Later in the 19th century, the Hartford-area Victorians sought to reinforce the transcendence of God through the order, majesty and mystery evoked by Gothic designs. They believed that beautiful buildings, like life itself, should be filled with shadows, illuminated through evocative stained glass windows.
The Episcopal Church of the Good Shepherd on Wyllys Street, which was consecrated in 1869 as a memorial to Samuel Colt, is a small but elegant example of this style. Special attention should be paid to the uniquely colorful floor tiles and the great west window (where Joseph's face is said to resemble Sam's).
The only Congregational Church to adopt the Gothic style was the Asylum Hill Church. Built in 1866, it revives the form of 15th-century English churches, with a bow to the great English cathedrals. It also has magnificent stained glass windows, graceful interior arches over columns and distinctive blue doors.
Nearby are two splendid examples of the Byzantine Revival style that flourished from the late 1800s until the 1940s.
Temple Beth Israel on Farmington Avenue in West Hartford was built in 1936 as the home for the state's oldest and one of its largest Jewish congregations. Surrounding its central dome are 24 windows, which are not only artistically significant but also edifying. Twelve of the windows represent the 12 tribes of Israel, while the other 12 windows depict specific biblical quotations.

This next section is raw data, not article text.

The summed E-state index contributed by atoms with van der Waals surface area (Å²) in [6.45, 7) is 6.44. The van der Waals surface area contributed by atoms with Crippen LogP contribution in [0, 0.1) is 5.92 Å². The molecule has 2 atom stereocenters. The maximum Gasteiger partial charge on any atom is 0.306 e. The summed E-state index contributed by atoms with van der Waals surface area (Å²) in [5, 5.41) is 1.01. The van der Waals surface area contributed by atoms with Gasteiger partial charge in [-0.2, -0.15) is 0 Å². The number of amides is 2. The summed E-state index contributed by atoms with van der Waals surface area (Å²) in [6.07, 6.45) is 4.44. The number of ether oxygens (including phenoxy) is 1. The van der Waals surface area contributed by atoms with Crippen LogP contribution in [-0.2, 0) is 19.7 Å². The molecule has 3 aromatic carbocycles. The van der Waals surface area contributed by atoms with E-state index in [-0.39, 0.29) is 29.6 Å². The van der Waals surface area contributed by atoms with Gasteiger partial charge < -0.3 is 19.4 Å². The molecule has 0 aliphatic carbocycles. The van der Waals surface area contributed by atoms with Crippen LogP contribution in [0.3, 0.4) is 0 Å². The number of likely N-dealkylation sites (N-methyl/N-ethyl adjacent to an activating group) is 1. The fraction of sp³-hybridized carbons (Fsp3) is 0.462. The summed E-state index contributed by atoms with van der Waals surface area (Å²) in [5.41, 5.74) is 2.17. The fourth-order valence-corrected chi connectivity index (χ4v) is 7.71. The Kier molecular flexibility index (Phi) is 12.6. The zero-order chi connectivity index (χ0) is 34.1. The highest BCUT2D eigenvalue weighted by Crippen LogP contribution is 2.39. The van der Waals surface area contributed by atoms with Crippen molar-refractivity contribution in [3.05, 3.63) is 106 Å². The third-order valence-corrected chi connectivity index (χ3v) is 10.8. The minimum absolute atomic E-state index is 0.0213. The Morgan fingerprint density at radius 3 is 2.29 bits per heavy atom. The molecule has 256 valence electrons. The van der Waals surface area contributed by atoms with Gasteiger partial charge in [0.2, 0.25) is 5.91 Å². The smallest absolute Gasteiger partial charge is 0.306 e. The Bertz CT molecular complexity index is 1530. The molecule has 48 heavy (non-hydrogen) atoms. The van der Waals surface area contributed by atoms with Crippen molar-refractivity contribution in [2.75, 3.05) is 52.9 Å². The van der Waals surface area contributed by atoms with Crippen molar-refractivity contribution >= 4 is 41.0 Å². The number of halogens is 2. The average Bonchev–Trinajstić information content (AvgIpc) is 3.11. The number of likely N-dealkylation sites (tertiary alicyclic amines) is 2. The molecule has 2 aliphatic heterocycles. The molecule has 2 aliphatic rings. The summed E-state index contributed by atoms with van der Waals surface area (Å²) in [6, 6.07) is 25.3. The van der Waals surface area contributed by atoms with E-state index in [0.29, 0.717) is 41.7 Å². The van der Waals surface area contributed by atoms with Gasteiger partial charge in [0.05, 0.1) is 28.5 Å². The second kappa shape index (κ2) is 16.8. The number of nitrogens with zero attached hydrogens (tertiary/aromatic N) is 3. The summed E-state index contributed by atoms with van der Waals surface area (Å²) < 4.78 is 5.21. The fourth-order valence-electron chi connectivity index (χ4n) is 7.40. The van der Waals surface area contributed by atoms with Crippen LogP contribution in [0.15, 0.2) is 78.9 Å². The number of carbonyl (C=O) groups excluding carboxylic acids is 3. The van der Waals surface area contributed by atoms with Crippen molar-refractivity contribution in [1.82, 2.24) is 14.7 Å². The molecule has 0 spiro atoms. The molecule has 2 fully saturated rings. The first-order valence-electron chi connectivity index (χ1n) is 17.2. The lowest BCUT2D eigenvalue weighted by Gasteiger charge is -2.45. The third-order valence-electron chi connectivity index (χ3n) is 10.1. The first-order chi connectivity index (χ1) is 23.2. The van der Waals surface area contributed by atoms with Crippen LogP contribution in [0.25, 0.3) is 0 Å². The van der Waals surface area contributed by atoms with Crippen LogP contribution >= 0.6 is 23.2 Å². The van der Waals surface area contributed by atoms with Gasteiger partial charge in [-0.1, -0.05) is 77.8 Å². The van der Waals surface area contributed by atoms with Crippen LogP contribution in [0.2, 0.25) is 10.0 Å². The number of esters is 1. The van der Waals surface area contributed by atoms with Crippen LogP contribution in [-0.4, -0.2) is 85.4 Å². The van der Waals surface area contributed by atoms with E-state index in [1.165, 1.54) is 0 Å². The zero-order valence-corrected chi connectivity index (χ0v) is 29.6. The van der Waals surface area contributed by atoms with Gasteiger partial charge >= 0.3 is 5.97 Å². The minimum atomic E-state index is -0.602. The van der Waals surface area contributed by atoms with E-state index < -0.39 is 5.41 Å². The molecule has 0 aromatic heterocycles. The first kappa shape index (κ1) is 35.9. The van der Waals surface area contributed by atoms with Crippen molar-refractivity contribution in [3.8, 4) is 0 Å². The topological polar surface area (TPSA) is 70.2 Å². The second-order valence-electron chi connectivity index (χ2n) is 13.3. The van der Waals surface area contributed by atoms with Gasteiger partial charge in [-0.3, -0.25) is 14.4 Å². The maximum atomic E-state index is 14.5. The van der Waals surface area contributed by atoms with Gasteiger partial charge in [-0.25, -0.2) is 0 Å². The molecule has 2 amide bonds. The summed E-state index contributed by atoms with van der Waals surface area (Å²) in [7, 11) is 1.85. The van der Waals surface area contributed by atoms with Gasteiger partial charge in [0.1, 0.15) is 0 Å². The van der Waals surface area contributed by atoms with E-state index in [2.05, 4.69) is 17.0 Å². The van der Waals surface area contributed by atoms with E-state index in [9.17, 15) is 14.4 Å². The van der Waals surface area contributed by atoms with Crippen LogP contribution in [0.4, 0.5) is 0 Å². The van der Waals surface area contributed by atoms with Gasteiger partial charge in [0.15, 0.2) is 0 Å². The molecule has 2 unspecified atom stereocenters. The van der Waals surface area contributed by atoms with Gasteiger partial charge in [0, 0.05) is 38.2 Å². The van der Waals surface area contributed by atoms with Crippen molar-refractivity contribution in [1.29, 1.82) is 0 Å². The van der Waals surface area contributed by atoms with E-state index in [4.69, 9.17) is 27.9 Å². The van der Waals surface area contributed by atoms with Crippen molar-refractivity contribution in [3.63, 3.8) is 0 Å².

Down the avenue in Hartford is Immanuel Congregational Church, which was designed by Ernest Flagg, one of American's foremost architects at the turn of the 20th century. Its Byzantine dome, resting on four principal arches, eliminates the need for interior columns, thereby emphasizing congregational assembly and worship. A focal point is the stunning mosaic, containing some 50,000 pieces of Tiffany glass, depicting the Parable of the Sower.
A More Modern Approach
Four sacred places that have become architectural landmarks were built in the Hartford area between 1961 and 1981. The strikingly modern Unitarian Church on Bloomfield Avenue was designed by Victor Lundy to symbolize the belief that all religious paths lead to a single divine Reality. The 12 piers supporting the uniquely angled roof differ in height and form to emphasize the equality of beliefs. Similarly, the central sanctuary may be reached from all points on the circular ambulatory.